So, I got my CFII and got back in the air.  He gave me an in-depth BFR...must say...I was shaking a bit during the stalls.  But, it did give me confidence and I remain flying today...knowing that my uncle would want it that way.

Continue to fly and each time you will develope confidence.  One thing my uncle always told me is that a little anxiety is good.  The airplane does not care how many hours you have.

Blue skies and Tailwinds!

Trevor

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Re: The Fear Factor

Gary,

We're all complicated creatures and I don't know you from Adam.  Nevertheless, could your fear have nothing to do with flying and something else in your life has changed that is manifesting in a fear of flying by yourself.  For example, something happen to shake your self-confidence in some other area of life?  Someone you know die recently or get injured in an accident?  Lose a job?  Fear of success or achievement?

Good luck and hope you don't giveup. 

By the way how are you maintaining that C172 without flying it?

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Re: The Fear Factor

<HTML>I've been flying since 1971, 33 years now, and when I hit those spells where I don't fly much, I find myself getting nervous when I start flying again.  For me it's the worry of forgetting to check something, so I start using check lists (with a 172) and flying by myself so that I won't be distracted by some well-meaning, chattering na-bob of a passenger.  Turbulence is another thing that bothers me more than in the past.  I like it nice and smooth so I can concentrate on what I'm doing in the cockpit, navigating, reading the map, scanning the horizon....etc., etc.... Years ago I didn't mind being bounced around like a ping-pong ball..heck it was fun..but not now.  Maybe I'm just getting old.  "Old" is the opposite of bold in the saying.."There are Old Pilots and Bold Pilots, but no Old, Bold Pilots."  The more often I fly and take trips ..even short trips, the more confidence I re-develop, so for me anyway it's a matter of getting out to the airport and flying, flying, flying. The more I do it, the more I remember how much fun it is, and why I still love doing so much.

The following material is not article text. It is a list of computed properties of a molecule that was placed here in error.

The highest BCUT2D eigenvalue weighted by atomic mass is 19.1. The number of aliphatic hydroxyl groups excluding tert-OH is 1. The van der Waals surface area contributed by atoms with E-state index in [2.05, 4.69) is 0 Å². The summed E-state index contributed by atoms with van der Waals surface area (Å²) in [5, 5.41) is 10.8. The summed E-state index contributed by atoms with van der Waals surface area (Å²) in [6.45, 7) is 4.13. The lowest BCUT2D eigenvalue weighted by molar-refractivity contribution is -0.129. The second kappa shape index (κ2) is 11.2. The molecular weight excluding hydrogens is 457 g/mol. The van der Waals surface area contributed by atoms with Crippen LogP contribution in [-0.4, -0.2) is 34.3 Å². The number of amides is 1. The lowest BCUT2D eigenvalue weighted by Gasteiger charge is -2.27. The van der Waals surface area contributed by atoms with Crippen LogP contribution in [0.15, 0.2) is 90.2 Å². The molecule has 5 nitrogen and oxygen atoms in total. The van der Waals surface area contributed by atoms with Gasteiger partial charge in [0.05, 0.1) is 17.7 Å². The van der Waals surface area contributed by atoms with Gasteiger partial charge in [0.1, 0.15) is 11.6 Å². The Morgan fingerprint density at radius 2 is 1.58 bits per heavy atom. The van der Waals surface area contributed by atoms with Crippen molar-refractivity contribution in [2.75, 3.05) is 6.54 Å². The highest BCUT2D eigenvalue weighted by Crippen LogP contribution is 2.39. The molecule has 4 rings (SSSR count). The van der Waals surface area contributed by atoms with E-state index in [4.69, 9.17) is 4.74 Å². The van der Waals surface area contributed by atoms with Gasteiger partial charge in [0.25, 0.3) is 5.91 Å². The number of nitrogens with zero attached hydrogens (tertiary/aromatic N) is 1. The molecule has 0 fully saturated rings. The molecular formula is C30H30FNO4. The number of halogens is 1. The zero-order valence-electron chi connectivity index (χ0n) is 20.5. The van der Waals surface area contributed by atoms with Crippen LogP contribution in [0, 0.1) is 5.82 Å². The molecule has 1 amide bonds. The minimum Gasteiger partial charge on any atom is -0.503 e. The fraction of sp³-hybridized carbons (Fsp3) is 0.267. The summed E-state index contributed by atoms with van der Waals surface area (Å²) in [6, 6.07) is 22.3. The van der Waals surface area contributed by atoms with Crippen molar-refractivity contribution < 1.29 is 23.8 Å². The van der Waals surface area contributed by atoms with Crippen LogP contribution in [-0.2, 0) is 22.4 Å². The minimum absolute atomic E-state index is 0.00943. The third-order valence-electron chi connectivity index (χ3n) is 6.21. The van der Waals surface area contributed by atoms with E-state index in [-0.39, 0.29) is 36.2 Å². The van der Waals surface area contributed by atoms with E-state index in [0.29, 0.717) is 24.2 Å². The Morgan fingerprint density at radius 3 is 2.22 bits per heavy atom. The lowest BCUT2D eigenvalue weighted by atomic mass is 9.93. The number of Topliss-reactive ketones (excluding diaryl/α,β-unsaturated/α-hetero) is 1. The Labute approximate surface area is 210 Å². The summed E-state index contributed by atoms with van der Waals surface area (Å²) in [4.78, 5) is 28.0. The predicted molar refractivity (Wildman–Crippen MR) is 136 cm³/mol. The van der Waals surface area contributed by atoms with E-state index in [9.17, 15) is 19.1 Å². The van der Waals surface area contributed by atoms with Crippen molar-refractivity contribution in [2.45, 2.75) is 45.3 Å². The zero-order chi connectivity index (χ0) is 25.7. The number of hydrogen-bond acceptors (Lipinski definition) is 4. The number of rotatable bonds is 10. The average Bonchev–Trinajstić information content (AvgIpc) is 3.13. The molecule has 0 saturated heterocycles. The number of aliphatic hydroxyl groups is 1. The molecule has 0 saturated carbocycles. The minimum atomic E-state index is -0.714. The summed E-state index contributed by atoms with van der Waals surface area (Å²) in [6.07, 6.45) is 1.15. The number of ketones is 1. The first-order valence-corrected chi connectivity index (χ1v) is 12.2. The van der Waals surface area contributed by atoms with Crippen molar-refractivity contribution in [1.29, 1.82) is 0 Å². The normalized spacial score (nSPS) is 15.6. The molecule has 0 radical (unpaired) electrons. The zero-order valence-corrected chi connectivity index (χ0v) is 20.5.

just my 2 cents.</HTML>

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Re: The Fear Factor

Thanks to all.  I have been advised to go up with the Chief instructor and do some spins-not sure I want to, though.  When the weather clears, and my schedule allows, I plan on going up again to see if some of the fears have dissipated.  This is very frustrating for me as I really do love to fly.

I put my plane on leaseback for IFR training.  With the extra cost of insurance for leaseback it's not financially a plus but with the plane flying I think I'm staving off more expensive repairs which might be incurred from sitting.  It has become a favorite and is flying regularly.  I know, and trust, all of the pilots who fly it and they're not inclined to beat it up.  There is one retired CFI who takes it weekly for three to four hours.  If my plane isn't available he doesn't fly that day.

My fears are mostly internal and are largely unwarranted however I don't want to fly solo again until I get them under control.

Thanks again,
Gary

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Re: The Fear Factor

Gary-

If you're not comfortable with spin training - then don't do it, either at all or at least untill you're ready and want to (make sure - sure that your aircraft is capable of spins - many regular planes don't handle spins very good all the time).
That's concentrating on the negative aspects again. On an additional note - some instructors have suggested - "I'll show you a wing over, or lets practice spins" - not all the aircraft they were using were capable of those things and some found out the hard way, which ended their career, Others that I know of have practiced emergencies intensly - to the point they created a real emergency - and some of them were good instructors. I have had an instructor many years ago who was "a good instructor" - "you'll be a good pilot if you survive his instruction". Unfortunately that was before I knew enough about weather and planes to not appreciate this guy - luckily I lived long enough, learned, then got a new instructor - but not before this instructor put us both in some real life threatening situations.  Fly like you have been taught, use your proceedures, and if you're not comfortable doing something - especially if it seems like you're pushing the limits of the plane or yourself then don't do it - at least untill you have more information and - and - feel like you're ready for it.

Go back to flying within your personal limits and remember to have fun. If you want to take some dual instruction then by all means do so - but it doesn't always have to be "intense" - take dual, follow proceedures, and enjoy the flight.

I've taken dual occasionally so I could "sightsee" - a point I advised the instructor of before we left the runway, and it was an enjoyable flight.

Ken Wanagas

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Re: The Fear Factor

You will be fine..
my very good instructor once reminded me that human beings weren't meant to fly and have every reason to be worried when at altitude.  it is good to be a little scared.
that said why fly if you are always spooked? answer: it does get better and easier
same instructor said "you know, there will come a time when flying is relaxing!" ( yea right! i'm sweatin here!)  he was right again..i worry more before i fly now than while i fly (once i'm airborne i figure just play it out!)
just remember that there is a finite but acceptable risk associated with leaving the ground, but as a pilot you just be sure you don't add to that risk with mechanical, fuel, navigation or pilot errors.  have fun!  steve